“If the real trouble is that the proportion of the total output which, as a consequence of entrepreneurs’ decisions, has become “nonavailable” is too great relative to what consumers are demanding to have “available”; and if, therefore, the production of “nonavailable” output has to be cut down, then, certainly, the resulting unemployment is due to more deep-seated causes than mere deflation and can be cured only by such a reduction of consumption relative to saving as will correspond to the existing proportion between “available” and “nonavailable” output.”

    “I do not deny that, during this process, a tendency toward deflation will regularly arise; this will particularly be the case when the crisis leads to frequent failures and so increases the risks of lending. It may become very serious if attempts artificially to “maintain purchasing power” delay the process of readjustment — as has probably been the case during the present crisis. This deflation is, however, a secondary phenomenon in the sense that it is caused by the instability in the real situation; the tendency will persist so long as the real causes are not removed.”

    “Any attempt to combat the crisis by credit expansion will, therefore, not only be merely the treatment of symptoms as causes, but may also prolong the depression by delaying the inevitable real adjustments. It is not difficult to understand, in the light of these considerations, why the easy-money policy which was adopted immediately after the crash of 1929 was of no effect.”

    “It is, unfortunately, to these secondary complications that Mr. Keynes, in common with many other contemporary economists, directs most attention. This is not to say that he has not made valuable suggestions for treating these secondary complications. But, as I suggested at the beginning of these reflections, his neglect of the more fundamental “real” phenomena has prevented him from reaching a satisfactory explanation of the more deepseated causes of depression.”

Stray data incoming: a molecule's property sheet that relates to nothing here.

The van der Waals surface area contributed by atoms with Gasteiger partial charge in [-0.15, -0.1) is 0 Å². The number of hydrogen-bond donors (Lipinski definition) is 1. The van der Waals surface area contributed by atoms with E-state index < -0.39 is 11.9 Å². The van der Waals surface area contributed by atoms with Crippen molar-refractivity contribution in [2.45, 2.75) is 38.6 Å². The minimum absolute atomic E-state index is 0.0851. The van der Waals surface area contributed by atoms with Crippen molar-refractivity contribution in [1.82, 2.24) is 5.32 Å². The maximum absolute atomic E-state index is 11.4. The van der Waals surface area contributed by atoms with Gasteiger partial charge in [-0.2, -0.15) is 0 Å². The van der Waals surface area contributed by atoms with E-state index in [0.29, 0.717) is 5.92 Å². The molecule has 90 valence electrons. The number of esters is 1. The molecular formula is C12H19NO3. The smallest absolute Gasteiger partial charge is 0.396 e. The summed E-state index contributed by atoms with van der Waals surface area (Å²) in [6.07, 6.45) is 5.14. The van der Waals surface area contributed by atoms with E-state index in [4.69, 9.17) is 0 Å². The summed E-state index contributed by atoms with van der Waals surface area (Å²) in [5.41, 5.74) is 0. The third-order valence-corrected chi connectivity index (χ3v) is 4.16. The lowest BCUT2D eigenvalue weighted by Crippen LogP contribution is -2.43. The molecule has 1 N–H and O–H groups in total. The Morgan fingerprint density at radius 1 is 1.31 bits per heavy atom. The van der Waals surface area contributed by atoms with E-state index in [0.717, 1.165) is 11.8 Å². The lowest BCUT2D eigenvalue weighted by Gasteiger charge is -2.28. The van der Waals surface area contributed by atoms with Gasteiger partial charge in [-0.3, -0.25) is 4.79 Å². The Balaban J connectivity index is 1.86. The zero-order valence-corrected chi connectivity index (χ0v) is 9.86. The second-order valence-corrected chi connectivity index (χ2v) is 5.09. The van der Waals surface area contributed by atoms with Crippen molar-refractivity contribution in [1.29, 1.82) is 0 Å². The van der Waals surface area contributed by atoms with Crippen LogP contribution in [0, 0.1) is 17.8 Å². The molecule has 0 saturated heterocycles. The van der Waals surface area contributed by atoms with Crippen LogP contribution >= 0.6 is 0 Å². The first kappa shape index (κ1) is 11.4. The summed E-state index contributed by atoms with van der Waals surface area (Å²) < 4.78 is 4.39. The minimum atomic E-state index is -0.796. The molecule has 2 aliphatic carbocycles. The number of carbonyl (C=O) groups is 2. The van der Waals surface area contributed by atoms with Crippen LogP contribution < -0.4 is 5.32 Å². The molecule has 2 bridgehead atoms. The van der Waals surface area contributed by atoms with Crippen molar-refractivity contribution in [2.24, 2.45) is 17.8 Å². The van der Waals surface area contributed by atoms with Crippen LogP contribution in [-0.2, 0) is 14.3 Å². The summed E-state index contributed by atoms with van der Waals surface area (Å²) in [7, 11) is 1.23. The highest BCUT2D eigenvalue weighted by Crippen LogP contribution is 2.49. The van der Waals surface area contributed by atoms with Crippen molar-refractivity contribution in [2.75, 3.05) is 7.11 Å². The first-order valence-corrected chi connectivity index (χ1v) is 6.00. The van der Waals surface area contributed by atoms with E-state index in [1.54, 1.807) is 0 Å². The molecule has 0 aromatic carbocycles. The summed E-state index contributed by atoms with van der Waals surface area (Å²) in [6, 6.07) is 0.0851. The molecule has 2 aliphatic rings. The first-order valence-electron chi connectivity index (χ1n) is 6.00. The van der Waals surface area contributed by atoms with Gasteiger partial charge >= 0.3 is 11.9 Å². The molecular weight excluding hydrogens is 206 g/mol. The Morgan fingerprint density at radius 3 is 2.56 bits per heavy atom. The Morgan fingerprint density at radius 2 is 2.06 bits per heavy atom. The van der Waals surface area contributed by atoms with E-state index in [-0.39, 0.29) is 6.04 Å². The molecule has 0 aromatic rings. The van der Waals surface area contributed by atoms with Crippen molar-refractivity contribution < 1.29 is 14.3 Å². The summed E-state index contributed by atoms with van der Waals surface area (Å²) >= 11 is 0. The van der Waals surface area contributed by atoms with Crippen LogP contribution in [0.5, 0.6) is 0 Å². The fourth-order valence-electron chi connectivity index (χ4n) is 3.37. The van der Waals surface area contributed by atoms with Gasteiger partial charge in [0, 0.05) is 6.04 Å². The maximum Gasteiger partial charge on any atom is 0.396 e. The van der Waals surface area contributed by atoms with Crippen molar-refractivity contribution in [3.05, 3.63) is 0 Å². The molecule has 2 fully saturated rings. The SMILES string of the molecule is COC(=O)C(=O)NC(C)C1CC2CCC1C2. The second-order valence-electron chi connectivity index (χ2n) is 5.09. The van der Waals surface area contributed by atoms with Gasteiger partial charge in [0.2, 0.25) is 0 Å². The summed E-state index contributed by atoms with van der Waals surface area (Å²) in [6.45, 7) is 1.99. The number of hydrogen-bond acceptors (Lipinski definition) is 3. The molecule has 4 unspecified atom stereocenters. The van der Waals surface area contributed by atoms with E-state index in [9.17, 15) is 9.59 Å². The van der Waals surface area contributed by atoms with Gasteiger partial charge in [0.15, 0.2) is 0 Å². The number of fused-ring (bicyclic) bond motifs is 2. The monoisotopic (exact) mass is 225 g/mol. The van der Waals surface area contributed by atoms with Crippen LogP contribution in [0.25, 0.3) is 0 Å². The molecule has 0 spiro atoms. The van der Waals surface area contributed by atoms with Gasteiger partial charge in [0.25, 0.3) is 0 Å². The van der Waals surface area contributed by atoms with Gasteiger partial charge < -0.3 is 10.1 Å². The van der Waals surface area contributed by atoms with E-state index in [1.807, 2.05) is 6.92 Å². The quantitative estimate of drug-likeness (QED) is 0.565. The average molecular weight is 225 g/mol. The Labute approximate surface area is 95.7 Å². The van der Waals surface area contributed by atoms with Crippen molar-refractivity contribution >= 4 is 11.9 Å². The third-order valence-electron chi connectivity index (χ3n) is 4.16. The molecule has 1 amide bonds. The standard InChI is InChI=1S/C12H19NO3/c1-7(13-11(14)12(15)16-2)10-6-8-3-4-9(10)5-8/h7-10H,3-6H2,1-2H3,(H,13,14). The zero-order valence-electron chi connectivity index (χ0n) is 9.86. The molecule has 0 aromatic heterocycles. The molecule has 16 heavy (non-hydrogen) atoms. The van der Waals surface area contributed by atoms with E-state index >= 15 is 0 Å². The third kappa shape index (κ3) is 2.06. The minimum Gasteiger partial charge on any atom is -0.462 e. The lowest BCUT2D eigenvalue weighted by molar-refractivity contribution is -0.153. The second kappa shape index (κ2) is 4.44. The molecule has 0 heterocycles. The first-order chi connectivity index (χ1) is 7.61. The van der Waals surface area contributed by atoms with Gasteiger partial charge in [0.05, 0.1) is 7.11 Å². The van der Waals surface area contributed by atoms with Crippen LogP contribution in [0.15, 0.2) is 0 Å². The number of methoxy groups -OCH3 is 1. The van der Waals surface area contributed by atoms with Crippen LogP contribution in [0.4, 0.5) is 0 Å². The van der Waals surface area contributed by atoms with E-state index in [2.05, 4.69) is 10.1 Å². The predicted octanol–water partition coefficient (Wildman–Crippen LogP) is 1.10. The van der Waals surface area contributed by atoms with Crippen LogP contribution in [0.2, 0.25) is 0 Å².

“The theory which has been guiding monetary and financial policy during the last thirty years, and which I contend is largely the product of such a mistaken conception of the proper scientific procedure, consists in the assertion that there exists a simple positive correlation between total employment and the size of the aggregate demand for goods and services; it leads to the belief that we can permanently assure full employment by maintaining total money expenditure at an appropriate level. Among the various theories advanced to account for extensive unemployment, this is probably the only one in support of which strong quantitative evidence can be adduced. I nevertheless regard it as fundamentally false, and to act upon it, as we now experience, as very harmful.”

    What’s that sound? That’s the sound of the notion of employment being supported by aggregate demand, and NGDP targeting, fizzling when market monetarists use Hayek as a spokesman.

  96. Gravatar of What’s keeping unemployment up? It’s the demand, stupid. What’s keeping unemployment up? It’s the demand, stupid.
    21. August 2012 at 06:57

    [...] like Paul Krugman and Larry Summers. Yet even monetarists, the Keynesians’ main critics, agree that most recessions are due to a lack of [...]